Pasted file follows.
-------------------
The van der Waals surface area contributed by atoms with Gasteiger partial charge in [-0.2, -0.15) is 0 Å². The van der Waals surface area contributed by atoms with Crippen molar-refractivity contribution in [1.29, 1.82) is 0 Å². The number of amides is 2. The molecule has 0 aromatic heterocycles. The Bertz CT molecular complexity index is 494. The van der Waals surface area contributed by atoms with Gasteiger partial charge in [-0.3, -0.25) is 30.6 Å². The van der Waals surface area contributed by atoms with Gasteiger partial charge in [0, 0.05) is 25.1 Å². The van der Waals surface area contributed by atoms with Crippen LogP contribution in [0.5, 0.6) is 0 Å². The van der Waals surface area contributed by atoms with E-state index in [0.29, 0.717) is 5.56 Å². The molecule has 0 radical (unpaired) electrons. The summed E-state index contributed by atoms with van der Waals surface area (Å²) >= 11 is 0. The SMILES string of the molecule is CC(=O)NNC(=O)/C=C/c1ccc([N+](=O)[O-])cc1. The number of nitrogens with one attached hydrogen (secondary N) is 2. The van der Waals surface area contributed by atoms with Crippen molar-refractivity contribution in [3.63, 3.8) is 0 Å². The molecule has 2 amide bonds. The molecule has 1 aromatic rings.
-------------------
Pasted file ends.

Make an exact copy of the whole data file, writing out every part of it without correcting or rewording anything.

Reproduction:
The van der Waals surface area contributed by atoms with Gasteiger partial charge in [-0.2, -0.15) is 0 Å². The van der Waals surface area contributed by atoms with Crippen molar-refractivity contribution in [1.29, 1.82) is 0 Å². The number of amides is 2. The molecule has 0 aromatic heterocycles. The Bertz CT molecular complexity index is 494. The van der Waals surface area contributed by atoms with Gasteiger partial charge in [-0.3, -0.25) is 30.6 Å². The van der Waals surface area contributed by atoms with Gasteiger partial charge in [0, 0.05) is 25.1 Å². The van der Waals surface area contributed by atoms with Crippen LogP contribution in [0.5, 0.6) is 0 Å². The van der Waals surface area contributed by atoms with E-state index in [0.29, 0.717) is 5.56 Å². The molecule has 0 radical (unpaired) electrons. The summed E-state index contributed by atoms with van der Waals surface area (Å²) >= 11 is 0. The SMILES string of the molecule is CC(=O)NNC(=O)/C=C/c1ccc([N+](=O)[O-])cc1. The number of nitrogens with one attached hydrogen (secondary N) is 2. The van der Waals surface area contributed by atoms with Crippen molar-refractivity contribution in [3.63, 3.8) is 0 Å². The molecule has 2 amide bonds. The molecule has 1 aromatic rings.